Hormone dependent breast cancer

Spencer Hayward is a trans man who was diagnosed with breast cancer at age 50. He underwent a double mastectomy (he was on the waiting list at the time for top surgery) and chemotherapy, followed by a second surgery to provide a better aesthetic closure from his mastectomy.

Spencer recently took part in an advocacy campaign for Dense Breasts Canada as part of a month-long photo essay for Breast Cancer Awareness Month. He has discussed his decision to continue to take small doses of testosterone to continue his gender affirming treatment in a piece for the Ottawa Citizen, for the Ottawa Hospital (Gender Diversity Specialty Clinic) and as part of his photo essay:

Because my cancer had receptors for estrogen, progesterone, and testosterone (they tested for androgen receptors because they knew I was taking testosterone as part of my Gender Affirming Care), I had to start hormone suppression medication. Every three months, I currently go to the Cancer Centre at the Ottawa Hospital and get a tiny pellet injected into my abdomen, in order to keep the hormones at bay.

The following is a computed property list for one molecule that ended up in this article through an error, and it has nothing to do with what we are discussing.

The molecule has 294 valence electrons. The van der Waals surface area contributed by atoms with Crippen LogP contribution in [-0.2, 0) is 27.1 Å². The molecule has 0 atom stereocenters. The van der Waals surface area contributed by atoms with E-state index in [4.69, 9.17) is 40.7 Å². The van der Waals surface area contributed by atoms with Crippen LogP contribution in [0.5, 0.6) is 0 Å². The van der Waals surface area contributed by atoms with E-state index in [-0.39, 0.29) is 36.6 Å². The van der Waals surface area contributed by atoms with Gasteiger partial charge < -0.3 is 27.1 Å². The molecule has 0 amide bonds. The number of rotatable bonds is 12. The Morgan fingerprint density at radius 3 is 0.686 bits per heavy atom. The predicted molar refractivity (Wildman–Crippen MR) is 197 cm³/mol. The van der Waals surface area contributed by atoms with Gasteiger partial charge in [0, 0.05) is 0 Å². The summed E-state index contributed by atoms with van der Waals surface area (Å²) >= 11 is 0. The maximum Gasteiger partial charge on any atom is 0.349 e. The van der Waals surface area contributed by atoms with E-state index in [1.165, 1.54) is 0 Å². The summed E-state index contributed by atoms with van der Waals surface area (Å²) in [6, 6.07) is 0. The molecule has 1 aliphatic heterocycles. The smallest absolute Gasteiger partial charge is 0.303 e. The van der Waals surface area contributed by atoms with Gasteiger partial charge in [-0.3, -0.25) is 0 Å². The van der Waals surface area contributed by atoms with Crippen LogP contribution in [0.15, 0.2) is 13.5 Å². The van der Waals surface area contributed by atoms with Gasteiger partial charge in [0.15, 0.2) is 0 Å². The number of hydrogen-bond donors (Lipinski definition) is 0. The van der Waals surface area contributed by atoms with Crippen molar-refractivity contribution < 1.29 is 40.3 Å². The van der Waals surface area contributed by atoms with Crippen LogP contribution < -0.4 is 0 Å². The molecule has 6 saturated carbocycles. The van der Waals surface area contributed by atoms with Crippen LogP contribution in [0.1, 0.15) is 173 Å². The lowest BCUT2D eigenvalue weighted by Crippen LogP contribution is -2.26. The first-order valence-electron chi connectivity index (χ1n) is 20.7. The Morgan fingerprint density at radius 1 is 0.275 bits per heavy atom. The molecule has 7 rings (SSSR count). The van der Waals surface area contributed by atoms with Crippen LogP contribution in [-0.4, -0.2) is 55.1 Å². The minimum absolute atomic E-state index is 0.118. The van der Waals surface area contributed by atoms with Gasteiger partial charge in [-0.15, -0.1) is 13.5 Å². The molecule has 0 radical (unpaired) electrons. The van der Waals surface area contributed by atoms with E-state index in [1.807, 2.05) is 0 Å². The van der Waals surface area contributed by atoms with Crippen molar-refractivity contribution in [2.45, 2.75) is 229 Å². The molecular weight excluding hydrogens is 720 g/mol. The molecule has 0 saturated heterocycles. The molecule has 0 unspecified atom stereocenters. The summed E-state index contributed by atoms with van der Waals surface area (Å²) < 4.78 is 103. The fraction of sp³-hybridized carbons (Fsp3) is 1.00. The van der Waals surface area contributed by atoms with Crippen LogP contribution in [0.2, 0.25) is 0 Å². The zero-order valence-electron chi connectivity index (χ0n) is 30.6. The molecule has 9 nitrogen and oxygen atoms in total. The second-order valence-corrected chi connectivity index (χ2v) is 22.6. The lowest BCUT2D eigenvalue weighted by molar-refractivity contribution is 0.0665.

Around this time, in January of 2022, I was introduced to my endocrinologist, Dr. Irena Druce, because my oncologist had wanted me to completely stop taking testosterone. As a trans man, this made for a very difficult decision, because, among other things, there is very little data on trans men with hormone-receptive breast cancer, so there is some guesswork involved with regard to potential treatments.

So far, I am limited to a “micro-dose”, which, in my case, means 0.5mg of gel applied to my lower abdomen, each day. Dr. Druce would actually prefer if I skip doses, which I often do, due to my typical ADHD forgetfulness, but I find that my mood is definitely affected when I skip it for 3 days or so. I see a definite correlation between my mood and the amount of testosterone in my system. As I have said many times during this journey, I would rather have 10 good years of taking testosterone, where I feel happy in my skin, than have 20 years of being miserable without the testosterone.


Read Spencer’s story here.

Images: Dense Breasts Canada